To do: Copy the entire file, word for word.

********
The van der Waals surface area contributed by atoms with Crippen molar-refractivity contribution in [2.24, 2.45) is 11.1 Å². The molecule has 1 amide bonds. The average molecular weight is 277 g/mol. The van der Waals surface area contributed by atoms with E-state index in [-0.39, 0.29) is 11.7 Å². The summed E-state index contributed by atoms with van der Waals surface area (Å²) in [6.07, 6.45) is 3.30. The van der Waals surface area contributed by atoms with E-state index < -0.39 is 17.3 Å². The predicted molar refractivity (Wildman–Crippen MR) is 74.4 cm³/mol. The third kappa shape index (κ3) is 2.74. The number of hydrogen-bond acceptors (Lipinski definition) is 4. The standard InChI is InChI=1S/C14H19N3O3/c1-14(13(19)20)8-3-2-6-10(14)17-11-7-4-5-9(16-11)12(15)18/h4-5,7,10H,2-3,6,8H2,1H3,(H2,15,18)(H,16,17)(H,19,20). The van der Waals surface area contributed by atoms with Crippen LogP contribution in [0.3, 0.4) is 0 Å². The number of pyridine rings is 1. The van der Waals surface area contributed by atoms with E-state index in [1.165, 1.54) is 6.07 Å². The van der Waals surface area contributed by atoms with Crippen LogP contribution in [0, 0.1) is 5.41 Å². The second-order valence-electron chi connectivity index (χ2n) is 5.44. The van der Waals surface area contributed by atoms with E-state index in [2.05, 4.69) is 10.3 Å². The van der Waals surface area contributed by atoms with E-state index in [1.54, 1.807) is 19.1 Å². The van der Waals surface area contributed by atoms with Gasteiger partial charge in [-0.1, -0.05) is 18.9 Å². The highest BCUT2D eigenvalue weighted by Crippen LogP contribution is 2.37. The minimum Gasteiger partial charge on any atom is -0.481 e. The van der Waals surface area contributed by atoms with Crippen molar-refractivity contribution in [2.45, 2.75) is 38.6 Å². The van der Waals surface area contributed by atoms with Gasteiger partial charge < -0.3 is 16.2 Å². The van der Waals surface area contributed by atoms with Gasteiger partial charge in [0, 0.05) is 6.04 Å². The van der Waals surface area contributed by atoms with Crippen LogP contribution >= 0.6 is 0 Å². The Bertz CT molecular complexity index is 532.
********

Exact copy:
The van der Waals surface area contributed by atoms with Crippen molar-refractivity contribution in [2.24, 2.45) is 11.1 Å². The molecule has 1 amide bonds. The average molecular weight is 277 g/mol. The van der Waals surface area contributed by atoms with E-state index in [-0.39, 0.29) is 11.7 Å². The summed E-state index contributed by atoms with van der Waals surface area (Å²) in [6.07, 6.45) is 3.30. The van der Waals surface area contributed by atoms with E-state index < -0.39 is 17.3 Å². The predicted molar refractivity (Wildman–Crippen MR) is 74.4 cm³/mol. The third kappa shape index (κ3) is 2.74. The number of hydrogen-bond acceptors (Lipinski definition) is 4. The standard InChI is InChI=1S/C14H19N3O3/c1-14(13(19)20)8-3-2-6-10(14)17-11-7-4-5-9(16-11)12(15)18/h4-5,7,10H,2-3,6,8H2,1H3,(H2,15,18)(H,16,17)(H,19,20). The van der Waals surface area contributed by atoms with Crippen LogP contribution in [0.3, 0.4) is 0 Å². The number of pyridine rings is 1. The van der Waals surface area contributed by atoms with E-state index in [1.165, 1.54) is 6.07 Å². The van der Waals surface area contributed by atoms with Crippen LogP contribution in [0, 0.1) is 5.41 Å². The second-order valence-electron chi connectivity index (χ2n) is 5.44. The van der Waals surface area contributed by atoms with E-state index in [2.05, 4.69) is 10.3 Å². The van der Waals surface area contributed by atoms with E-state index in [1.54, 1.807) is 19.1 Å². The van der Waals surface area contributed by atoms with Gasteiger partial charge in [-0.1, -0.05) is 18.9 Å². The highest BCUT2D eigenvalue weighted by Crippen LogP contribution is 2.37. The minimum Gasteiger partial charge on any atom is -0.481 e. The van der Waals surface area contributed by atoms with Crippen molar-refractivity contribution in [2.45, 2.75) is 38.6 Å². The van der Waals surface area contributed by atoms with Gasteiger partial charge < -0.3 is 16.2 Å². The van der Waals surface area contributed by atoms with Gasteiger partial charge in [0, 0.05) is 6.04 Å². The van der Waals surface area contributed by atoms with Crippen LogP contribution >= 0.6 is 0 Å². The Bertz CT molecular complexity index is 532.